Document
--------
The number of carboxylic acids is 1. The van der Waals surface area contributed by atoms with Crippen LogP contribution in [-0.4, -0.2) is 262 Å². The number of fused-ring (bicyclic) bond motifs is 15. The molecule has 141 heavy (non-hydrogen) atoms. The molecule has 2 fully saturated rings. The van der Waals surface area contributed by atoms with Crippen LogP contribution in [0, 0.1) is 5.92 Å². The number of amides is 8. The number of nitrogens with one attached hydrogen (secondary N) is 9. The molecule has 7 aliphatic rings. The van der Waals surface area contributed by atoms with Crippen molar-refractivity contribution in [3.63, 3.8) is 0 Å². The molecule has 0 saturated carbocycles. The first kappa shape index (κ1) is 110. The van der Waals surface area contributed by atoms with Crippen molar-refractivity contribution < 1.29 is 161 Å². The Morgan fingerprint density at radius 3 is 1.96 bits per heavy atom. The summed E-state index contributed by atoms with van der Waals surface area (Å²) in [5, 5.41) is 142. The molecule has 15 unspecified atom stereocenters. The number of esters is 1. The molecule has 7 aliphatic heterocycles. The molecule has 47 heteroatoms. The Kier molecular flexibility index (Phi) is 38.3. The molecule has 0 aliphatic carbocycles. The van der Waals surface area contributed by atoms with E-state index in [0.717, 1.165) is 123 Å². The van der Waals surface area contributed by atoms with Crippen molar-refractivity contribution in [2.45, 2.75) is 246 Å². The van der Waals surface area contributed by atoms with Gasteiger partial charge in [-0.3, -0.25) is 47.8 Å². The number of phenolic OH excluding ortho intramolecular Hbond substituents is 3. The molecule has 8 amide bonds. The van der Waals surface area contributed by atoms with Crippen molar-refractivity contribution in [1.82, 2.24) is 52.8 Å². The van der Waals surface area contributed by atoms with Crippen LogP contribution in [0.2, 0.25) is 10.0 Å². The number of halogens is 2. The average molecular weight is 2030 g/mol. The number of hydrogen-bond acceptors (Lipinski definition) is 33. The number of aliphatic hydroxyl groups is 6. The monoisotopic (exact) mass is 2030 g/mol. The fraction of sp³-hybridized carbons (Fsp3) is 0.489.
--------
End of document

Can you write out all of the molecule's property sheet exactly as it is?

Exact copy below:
The number of carboxylic acids is 1. The van der Waals surface area contributed by atoms with Crippen LogP contribution in [-0.4, -0.2) is 262 Å². The number of fused-ring (bicyclic) bond motifs is 15. The molecule has 141 heavy (non-hydrogen) atoms. The molecule has 2 fully saturated rings. The van der Waals surface area contributed by atoms with Crippen LogP contribution in [0, 0.1) is 5.92 Å². The number of amides is 8. The number of nitrogens with one attached hydrogen (secondary N) is 9. The molecule has 7 aliphatic rings. The van der Waals surface area contributed by atoms with Crippen molar-refractivity contribution in [3.63, 3.8) is 0 Å². The molecule has 0 saturated carbocycles. The first kappa shape index (κ1) is 110. The van der Waals surface area contributed by atoms with Crippen molar-refractivity contribution < 1.29 is 161 Å². The Morgan fingerprint density at radius 3 is 1.96 bits per heavy atom. The summed E-state index contributed by atoms with van der Waals surface area (Å²) in [5, 5.41) is 142. The molecule has 15 unspecified atom stereocenters. The number of esters is 1. The molecule has 7 aliphatic heterocycles. The molecule has 47 heteroatoms. The Kier molecular flexibility index (Phi) is 38.3. The molecule has 0 aliphatic carbocycles. The van der Waals surface area contributed by atoms with E-state index in [0.717, 1.165) is 123 Å². The van der Waals surface area contributed by atoms with Crippen molar-refractivity contribution in [2.45, 2.75) is 246 Å². The van der Waals surface area contributed by atoms with Gasteiger partial charge in [-0.3, -0.25) is 47.8 Å². The number of phenolic OH excluding ortho intramolecular Hbond substituents is 3. The molecule has 8 amide bonds. The van der Waals surface area contributed by atoms with Crippen molar-refractivity contribution in [1.82, 2.24) is 52.8 Å². The van der Waals surface area contributed by atoms with Crippen LogP contribution in [0.2, 0.25) is 10.0 Å². The number of halogens is 2. The average molecular weight is 2030 g/mol. The number of hydrogen-bond acceptors (Lipinski definition) is 33. The number of aliphatic hydroxyl groups is 6. The monoisotopic (exact) mass is 2030 g/mol. The fraction of sp³-hybridized carbons (Fsp3) is 0.489.